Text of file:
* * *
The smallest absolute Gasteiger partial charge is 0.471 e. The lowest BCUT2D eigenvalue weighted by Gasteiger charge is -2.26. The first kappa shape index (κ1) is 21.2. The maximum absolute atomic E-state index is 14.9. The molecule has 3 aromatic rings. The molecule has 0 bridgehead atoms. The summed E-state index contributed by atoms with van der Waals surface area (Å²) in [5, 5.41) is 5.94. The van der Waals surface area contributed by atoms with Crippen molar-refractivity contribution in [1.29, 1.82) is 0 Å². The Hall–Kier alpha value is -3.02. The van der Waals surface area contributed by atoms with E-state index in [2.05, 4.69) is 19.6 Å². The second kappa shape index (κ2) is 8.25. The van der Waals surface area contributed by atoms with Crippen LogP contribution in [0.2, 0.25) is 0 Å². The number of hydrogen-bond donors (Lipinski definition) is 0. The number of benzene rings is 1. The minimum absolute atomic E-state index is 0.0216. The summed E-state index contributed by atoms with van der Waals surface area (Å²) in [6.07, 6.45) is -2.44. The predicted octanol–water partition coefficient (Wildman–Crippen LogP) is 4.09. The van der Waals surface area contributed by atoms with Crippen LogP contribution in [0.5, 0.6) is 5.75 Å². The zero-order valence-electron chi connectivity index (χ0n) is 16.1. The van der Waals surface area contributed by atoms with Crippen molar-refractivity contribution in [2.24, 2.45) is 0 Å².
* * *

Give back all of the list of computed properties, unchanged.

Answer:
The smallest absolute Gasteiger partial charge is 0.471 e. The lowest BCUT2D eigenvalue weighted by Gasteiger charge is -2.26. The first kappa shape index (κ1) is 21.2. The maximum absolute atomic E-state index is 14.9. The molecule has 3 aromatic rings. The molecule has 0 bridgehead atoms. The summed E-state index contributed by atoms with van der Waals surface area (Å²) in [5, 5.41) is 5.94. The van der Waals surface area contributed by atoms with Crippen molar-refractivity contribution in [1.29, 1.82) is 0 Å². The Hall–Kier alpha value is -3.02. The van der Waals surface area contributed by atoms with E-state index in [2.05, 4.69) is 19.6 Å². The second kappa shape index (κ2) is 8.25. The van der Waals surface area contributed by atoms with Crippen LogP contribution in [0.2, 0.25) is 0 Å². The number of hydrogen-bond donors (Lipinski definition) is 0. The number of benzene rings is 1. The minimum absolute atomic E-state index is 0.0216. The summed E-state index contributed by atoms with van der Waals surface area (Å²) in [6.07, 6.45) is -2.44. The predicted octanol–water partition coefficient (Wildman–Crippen LogP) is 4.09. The van der Waals surface area contributed by atoms with Crippen LogP contribution in [0.5, 0.6) is 5.75 Å². The zero-order valence-electron chi connectivity index (χ0n) is 16.1. The van der Waals surface area contributed by atoms with Crippen molar-refractivity contribution in [2.24, 2.45) is 0 Å².